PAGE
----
A Gentle Transition

tree + blue clouded skyThe past few days it’s been warm. In the 70s and I’ve ditched my jacket. October had some very cold days and nights.

But November has been a breath of fresh air before heading into winter. The change in seasons stepped back for a bit to let us enjoy a gentle transition.

pink flowers yellow leavesThe bright colors of the leaves only lasts for a few weeks, so I like to take pictures and notice the differences. The type of light and shadows. The blue of the sky. The fluffiness of the clouds. Each day, even minute to minute, there are subtle changes.

The contrast between yellow autumn leaves and pink summer flowers is striking. Within a couple of weeks, they will mostly be gone.

yellowish green treeThese trees will look different. A more permanent chill will have set in. But for the next few weeks, I’m enjoying the transition.

Have a good weekend!

Autumn/Winter 2015: Free Yoga Classes in Boston

duo yoga poseSummer is indeed over. But not the free yoga classes! There are many free yoga classes to choose from now that we are into fall and headed toward winter. This is the first year that I have noticed so many. Enough for me to compile a new list. I’ll be trying some of these classes too! There are Meetups in the area to check out.

Hands To Heart Center Yoga – Yoga for the People provides free yoga classes for people living with poverty and trauma in Boston. Check out their website and Twitter for class schedule.

Plus, free pop-up classes seem to be the rage! As this trend continues, I’ll add those classes as I find them to the Facebook page. New posts and listings go up there several times a day, so make sure you keep up!

Like the summer list, and Facebook page, this list will be a work in progress and there will be updates, so keep checking back. Namaste!

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MONDAY

Troops for Fitness Yoga
Ronan Park (Dorchester)
6:15pm

As part of the Coca-Cola Troops for Fitness program, the Boston Parks and Recreation Department is offering free yoga classes with U.S. Army Veteran Roxanne Hope Randall. Classes started at the beginning of October and go through November 30th.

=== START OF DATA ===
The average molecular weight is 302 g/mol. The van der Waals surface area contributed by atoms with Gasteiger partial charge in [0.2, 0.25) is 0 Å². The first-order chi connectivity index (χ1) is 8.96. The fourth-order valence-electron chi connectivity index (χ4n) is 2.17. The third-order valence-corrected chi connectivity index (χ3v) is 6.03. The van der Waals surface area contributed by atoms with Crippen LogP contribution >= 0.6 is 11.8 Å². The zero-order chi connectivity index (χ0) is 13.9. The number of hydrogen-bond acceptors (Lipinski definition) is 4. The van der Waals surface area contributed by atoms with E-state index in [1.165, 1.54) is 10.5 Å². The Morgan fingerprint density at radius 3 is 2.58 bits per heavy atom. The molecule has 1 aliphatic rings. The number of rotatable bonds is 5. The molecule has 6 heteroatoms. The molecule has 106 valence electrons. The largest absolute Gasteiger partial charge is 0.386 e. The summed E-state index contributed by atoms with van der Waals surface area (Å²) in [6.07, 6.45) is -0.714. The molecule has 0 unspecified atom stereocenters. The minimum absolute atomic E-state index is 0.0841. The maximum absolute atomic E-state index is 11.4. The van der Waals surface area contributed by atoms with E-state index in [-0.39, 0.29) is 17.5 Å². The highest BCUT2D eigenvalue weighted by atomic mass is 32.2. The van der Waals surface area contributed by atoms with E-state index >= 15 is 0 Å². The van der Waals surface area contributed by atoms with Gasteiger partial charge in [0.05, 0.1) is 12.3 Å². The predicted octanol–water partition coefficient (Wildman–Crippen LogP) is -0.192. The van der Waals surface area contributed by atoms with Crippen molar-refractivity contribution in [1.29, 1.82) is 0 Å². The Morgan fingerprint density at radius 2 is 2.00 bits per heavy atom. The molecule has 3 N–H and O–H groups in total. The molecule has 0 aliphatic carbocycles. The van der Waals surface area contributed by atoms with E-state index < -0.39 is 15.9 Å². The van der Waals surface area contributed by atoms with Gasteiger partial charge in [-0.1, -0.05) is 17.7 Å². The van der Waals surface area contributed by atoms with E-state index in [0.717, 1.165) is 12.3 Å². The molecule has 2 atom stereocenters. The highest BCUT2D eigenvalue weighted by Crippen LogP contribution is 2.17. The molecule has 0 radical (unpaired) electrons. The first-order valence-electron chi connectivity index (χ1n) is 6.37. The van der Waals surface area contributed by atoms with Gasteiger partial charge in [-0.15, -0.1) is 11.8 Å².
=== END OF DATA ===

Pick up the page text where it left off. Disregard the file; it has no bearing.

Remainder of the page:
TUESDAY

BPL Yoga: Intelligence for Body, Mind, & Soul
Boston Public Library (Central Library, Copley Square)
12pm – 1pm

Acclaimed yoga teacher, author, and entrepreneur Rebecca Pacheco will lead these yoga classes for an all-levels class to unplug and recharge body, mind, and spirit. You will be surrounded by books, history, and the library’s peaceful hush in the historic Abbey Room of the McKim Building. Classes start on January 12 and are held weekly until February 16. What a great way to start the new year!

Yoga Classes at Boston Medical Center
Moakley Building (830 Harrison Avenue, Boston)
6pm – 7:15pm

These yoga classes are not just during the summer and are open to community members in addition to BMC patients and staff. They are held indoors and part of the Program for Integrative Medicine & Health Care Disparities. Take the elevator or stairs down to the basement. The classes are free, but there is a suggested donation of $5.00. Currently there is a flyer online [click here], but it is old. If the online flyer is updated, I will link to it here.

Complete Candlelight Flow
8pm – 9pm
Pop Allston (89 Brighton Ave, Boston)

Yoga Hub, founded by Ali Singer, is offering this class designed for yogis to advance their practice through building a comprehensive understanding of yoga techniques and philosophy. Upon arrival, each student receives a candle as a symbolic token of union with the Self and with others. No experience is necessary. Free mat rental is available. While the class is free, there is a suggested $5 donation.

WEDNESDAY

NTC Yoga
Nike Boston (200 Newbury Street, Boston)
7:04am – 8:04am

Nike+ Training Club offers this athletic vinyasa-style class taught by yoga and Pilates instructor Jacqui Mimno to target often overlooked elements of training. You’ll improve joint mobility, while simultaneously working on upper body and core strength. You need to register each week for the class on their online calendar, which updates on Sunday at 3pm. These classes are held indoors year round, so you can enjoy them even when summer ends!